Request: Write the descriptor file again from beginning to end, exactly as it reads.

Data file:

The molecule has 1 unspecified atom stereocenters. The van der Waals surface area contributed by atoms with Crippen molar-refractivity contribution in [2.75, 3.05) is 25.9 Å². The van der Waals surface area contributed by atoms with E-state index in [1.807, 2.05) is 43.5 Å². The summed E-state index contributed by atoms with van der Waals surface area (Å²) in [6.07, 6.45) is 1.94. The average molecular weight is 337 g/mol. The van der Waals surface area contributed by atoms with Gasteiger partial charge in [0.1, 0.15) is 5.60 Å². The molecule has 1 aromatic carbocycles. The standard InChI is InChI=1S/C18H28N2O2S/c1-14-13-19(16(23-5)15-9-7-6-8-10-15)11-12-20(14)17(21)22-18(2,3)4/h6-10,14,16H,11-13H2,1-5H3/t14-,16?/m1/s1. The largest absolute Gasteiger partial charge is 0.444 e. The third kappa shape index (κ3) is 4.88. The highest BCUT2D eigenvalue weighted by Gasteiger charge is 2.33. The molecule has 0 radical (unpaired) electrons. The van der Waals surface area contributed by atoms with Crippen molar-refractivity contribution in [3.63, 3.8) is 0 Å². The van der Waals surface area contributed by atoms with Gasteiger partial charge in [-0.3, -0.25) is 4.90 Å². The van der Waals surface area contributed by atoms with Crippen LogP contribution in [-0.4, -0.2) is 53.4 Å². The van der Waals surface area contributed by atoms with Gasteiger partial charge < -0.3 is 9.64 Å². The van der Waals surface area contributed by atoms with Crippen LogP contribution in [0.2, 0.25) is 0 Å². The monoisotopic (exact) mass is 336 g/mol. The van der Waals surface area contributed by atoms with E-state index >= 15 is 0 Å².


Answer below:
The molecule has 1 unspecified atom stereocenters. The van der Waals surface area contributed by atoms with Crippen molar-refractivity contribution in [2.75, 3.05) is 25.9 Å². The van der Waals surface area contributed by atoms with E-state index in [1.807, 2.05) is 43.5 Å². The summed E-state index contributed by atoms with van der Waals surface area (Å²) in [6.07, 6.45) is 1.94. The average molecular weight is 337 g/mol. The van der Waals surface area contributed by atoms with Gasteiger partial charge in [0.1, 0.15) is 5.60 Å². The molecule has 1 aromatic carbocycles. The standard InChI is InChI=1S/C18H28N2O2S/c1-14-13-19(16(23-5)15-9-7-6-8-10-15)11-12-20(14)17(21)22-18(2,3)4/h6-10,14,16H,11-13H2,1-5H3/t14-,16?/m1/s1. The largest absolute Gasteiger partial charge is 0.444 e. The third kappa shape index (κ3) is 4.88. The highest BCUT2D eigenvalue weighted by Gasteiger charge is 2.33. The molecule has 0 radical (unpaired) electrons. The van der Waals surface area contributed by atoms with Crippen molar-refractivity contribution in [3.63, 3.8) is 0 Å². The van der Waals surface area contributed by atoms with Gasteiger partial charge in [-0.3, -0.25) is 4.90 Å². The van der Waals surface area contributed by atoms with Crippen LogP contribution in [-0.4, -0.2) is 53.4 Å². The van der Waals surface area contributed by atoms with Gasteiger partial charge < -0.3 is 9.64 Å². The van der Waals surface area contributed by atoms with Crippen LogP contribution in [0.2, 0.25) is 0 Å². The monoisotopic (exact) mass is 336 g/mol. The van der Waals surface area contributed by atoms with E-state index >= 15 is 0 Å².